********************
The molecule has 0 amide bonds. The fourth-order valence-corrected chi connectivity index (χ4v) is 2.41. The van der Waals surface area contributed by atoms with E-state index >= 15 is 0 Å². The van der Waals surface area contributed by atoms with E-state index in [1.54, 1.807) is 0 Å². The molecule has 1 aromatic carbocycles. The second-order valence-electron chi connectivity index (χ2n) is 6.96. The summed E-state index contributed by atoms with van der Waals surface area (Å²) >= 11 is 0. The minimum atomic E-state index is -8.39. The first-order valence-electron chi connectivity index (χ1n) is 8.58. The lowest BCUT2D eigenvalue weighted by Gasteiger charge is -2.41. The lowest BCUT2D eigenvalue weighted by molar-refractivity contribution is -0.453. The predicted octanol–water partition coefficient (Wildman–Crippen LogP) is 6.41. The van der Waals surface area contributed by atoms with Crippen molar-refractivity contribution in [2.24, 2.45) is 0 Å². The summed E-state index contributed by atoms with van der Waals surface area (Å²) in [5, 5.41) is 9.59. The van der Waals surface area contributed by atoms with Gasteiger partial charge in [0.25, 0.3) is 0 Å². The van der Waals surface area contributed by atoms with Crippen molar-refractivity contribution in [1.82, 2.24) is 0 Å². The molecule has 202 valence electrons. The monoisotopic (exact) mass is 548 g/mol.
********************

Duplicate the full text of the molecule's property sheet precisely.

The molecule has 0 amide bonds. The fourth-order valence-corrected chi connectivity index (χ4v) is 2.41. The van der Waals surface area contributed by atoms with E-state index >= 15 is 0 Å². The van der Waals surface area contributed by atoms with E-state index in [1.54, 1.807) is 0 Å². The molecule has 1 aromatic carbocycles. The second-order valence-electron chi connectivity index (χ2n) is 6.96. The summed E-state index contributed by atoms with van der Waals surface area (Å²) >= 11 is 0. The minimum atomic E-state index is -8.39. The first-order valence-electron chi connectivity index (χ1n) is 8.58. The lowest BCUT2D eigenvalue weighted by Gasteiger charge is -2.41. The lowest BCUT2D eigenvalue weighted by molar-refractivity contribution is -0.453. The predicted octanol–water partition coefficient (Wildman–Crippen LogP) is 6.41. The van der Waals surface area contributed by atoms with Crippen molar-refractivity contribution in [2.24, 2.45) is 0 Å². The summed E-state index contributed by atoms with van der Waals surface area (Å²) in [5, 5.41) is 9.59. The van der Waals surface area contributed by atoms with Gasteiger partial charge in [0.25, 0.3) is 0 Å². The van der Waals surface area contributed by atoms with Crippen molar-refractivity contribution in [1.82, 2.24) is 0 Å². The molecule has 202 valence electrons. The monoisotopic (exact) mass is 548 g/mol.